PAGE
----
Keyline, keypoint, keyway – what’s what in the world of harvesting water? There are many keys within Keyline that seem to mystify people on this relatively simple technique that eludes most from explaining it eloquently except Darren Doherty.
P.A. Yeomans water harvesting techniques and land management process called the “Keyline Scale of Permanence” directly reflects the ideas Bill Mollison represented in the Designer’s Manual. Keyline is not just about a plow or dams, it is about a planning process based on how easily changeable those factors are. You see this directly in how Bill Mollison laid out his design principles and structured the Designer’s Manual. The following is the process:
1. Climate 2. Land Shape 3. Water 4. Roads 5. Trees 6. Buildings 7. Subdivision 8. Soil
This reflects the old adage of Water, Access, Structures that Geoff Lawton uses as a guide for the design principle.
The course itself was the highlight of the Carbon Farming Program as it by far lived up to my expectations. So much so that I have recently tried to explain keyline at a PDC and it worked! I don’t have every little thing figured out but the puzzle is almost complete. This all started with looking at the plow and putting it together which was a treat for all of us who plan on buying a plow in the future.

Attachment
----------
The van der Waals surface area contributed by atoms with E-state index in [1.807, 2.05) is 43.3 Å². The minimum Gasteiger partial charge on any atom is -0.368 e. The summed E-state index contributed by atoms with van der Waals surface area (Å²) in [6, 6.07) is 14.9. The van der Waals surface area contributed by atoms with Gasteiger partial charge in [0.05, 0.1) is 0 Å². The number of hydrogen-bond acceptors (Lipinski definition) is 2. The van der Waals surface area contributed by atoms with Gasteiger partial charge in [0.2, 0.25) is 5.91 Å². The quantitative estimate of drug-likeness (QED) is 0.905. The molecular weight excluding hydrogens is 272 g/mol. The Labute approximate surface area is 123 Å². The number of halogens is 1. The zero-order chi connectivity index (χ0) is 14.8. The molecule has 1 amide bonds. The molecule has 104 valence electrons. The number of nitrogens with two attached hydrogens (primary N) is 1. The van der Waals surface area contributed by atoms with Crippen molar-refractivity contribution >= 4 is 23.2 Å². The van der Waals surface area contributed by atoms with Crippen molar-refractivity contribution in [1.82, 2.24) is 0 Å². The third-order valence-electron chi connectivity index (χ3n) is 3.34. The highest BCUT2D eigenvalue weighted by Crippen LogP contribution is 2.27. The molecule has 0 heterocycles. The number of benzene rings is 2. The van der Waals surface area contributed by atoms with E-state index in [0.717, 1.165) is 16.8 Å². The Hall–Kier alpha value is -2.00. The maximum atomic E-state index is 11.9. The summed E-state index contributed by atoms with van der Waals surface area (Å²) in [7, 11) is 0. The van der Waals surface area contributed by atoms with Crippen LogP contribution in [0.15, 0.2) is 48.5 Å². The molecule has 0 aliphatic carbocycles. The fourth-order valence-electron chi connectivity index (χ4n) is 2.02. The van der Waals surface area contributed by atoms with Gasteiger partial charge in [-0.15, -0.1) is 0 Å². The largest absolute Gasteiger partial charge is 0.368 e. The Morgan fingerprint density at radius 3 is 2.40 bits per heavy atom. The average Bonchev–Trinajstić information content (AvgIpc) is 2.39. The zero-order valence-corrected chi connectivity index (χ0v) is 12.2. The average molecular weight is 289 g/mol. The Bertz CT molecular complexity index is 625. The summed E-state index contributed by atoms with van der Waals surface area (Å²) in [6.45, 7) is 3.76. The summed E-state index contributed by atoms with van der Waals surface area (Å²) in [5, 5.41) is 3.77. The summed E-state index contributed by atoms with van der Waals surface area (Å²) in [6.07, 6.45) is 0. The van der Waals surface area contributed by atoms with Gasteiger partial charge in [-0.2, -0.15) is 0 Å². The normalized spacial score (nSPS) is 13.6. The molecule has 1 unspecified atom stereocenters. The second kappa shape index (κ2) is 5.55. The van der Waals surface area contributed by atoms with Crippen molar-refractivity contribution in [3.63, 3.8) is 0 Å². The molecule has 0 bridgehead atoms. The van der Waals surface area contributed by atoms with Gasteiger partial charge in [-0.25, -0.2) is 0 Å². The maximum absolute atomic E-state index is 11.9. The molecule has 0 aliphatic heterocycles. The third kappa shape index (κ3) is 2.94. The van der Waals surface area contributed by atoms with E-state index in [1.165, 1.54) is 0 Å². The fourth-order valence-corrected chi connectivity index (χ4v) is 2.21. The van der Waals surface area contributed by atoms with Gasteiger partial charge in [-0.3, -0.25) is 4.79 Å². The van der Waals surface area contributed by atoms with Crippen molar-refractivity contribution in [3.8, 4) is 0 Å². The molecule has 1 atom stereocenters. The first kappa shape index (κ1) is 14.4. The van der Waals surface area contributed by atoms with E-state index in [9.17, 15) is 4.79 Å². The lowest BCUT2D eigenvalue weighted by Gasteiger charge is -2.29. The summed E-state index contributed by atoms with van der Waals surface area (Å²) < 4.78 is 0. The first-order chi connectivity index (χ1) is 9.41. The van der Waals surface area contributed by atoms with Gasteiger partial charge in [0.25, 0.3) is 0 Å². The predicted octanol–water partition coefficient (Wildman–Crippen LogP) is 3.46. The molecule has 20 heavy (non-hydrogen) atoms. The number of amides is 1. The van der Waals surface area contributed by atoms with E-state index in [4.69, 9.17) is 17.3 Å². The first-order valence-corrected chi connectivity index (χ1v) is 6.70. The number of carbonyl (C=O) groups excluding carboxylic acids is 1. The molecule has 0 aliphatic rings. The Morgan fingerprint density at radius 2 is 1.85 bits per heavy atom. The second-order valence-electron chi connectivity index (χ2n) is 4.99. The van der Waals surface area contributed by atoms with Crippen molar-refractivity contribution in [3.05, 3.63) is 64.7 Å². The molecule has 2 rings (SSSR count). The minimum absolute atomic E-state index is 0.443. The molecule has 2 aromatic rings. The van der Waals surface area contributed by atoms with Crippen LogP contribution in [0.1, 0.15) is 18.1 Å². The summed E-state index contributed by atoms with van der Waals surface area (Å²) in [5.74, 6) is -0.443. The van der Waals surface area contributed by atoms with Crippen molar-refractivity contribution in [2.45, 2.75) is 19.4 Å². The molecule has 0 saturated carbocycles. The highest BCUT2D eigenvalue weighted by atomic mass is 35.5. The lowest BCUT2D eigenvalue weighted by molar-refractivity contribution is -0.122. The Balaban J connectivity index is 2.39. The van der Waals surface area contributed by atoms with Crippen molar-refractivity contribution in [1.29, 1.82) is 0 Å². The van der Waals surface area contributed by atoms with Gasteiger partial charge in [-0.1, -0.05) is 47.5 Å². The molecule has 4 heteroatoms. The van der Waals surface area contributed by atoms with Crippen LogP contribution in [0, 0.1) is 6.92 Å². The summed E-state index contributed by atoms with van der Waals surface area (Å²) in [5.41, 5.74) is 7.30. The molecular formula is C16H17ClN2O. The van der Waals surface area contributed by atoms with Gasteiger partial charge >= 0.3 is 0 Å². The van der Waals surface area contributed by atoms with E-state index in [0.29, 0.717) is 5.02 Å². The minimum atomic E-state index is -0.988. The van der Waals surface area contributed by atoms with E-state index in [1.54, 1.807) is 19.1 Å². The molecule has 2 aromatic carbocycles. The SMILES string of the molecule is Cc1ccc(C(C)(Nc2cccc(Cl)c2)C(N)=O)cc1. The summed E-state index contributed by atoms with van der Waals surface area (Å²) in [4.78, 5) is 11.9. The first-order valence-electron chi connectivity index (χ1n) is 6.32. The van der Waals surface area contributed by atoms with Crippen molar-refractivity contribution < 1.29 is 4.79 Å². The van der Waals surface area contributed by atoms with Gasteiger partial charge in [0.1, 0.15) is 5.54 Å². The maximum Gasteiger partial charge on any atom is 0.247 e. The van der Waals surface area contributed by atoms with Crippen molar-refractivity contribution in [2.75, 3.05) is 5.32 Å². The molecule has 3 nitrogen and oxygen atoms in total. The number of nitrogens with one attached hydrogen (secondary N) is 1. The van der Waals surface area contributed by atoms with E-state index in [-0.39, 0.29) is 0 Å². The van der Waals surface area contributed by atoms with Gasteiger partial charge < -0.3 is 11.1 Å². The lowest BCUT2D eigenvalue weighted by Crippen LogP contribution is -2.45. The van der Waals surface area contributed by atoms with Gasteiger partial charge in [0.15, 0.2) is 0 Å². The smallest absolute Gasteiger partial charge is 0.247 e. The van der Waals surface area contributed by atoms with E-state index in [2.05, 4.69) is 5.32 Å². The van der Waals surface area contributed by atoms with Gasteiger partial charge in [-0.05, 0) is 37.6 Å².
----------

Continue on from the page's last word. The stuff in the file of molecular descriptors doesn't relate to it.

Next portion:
After identifying our goals, Darren made the connection between the Keyline process and many of the other exciting and innovative movements of sound environmental management including the following: Holistic Management, Soil Food Web, and Zero Emissions Research Institute (ZERI). Darren was able to address many of the learning objectives we had identified in just one slide show. Using that knowledge was still yet to come, but he did a wonderful job of laying that baseline and making the interconnections between soil, water and carbon. You gotta go blue before you can go green or black was the punch line. This is a direct reflection of the keyline scale of permanence, but essentially you got to get water into the ground before you can grow healthy grass or trees which builds soil quickly. They are all dependent on each other and as one builds the other benefits and they help to make those other functions even more efficient. Natural systems are exponential when affected, either negative or positive. A little bit of influence either way can have ripple effects unforseen.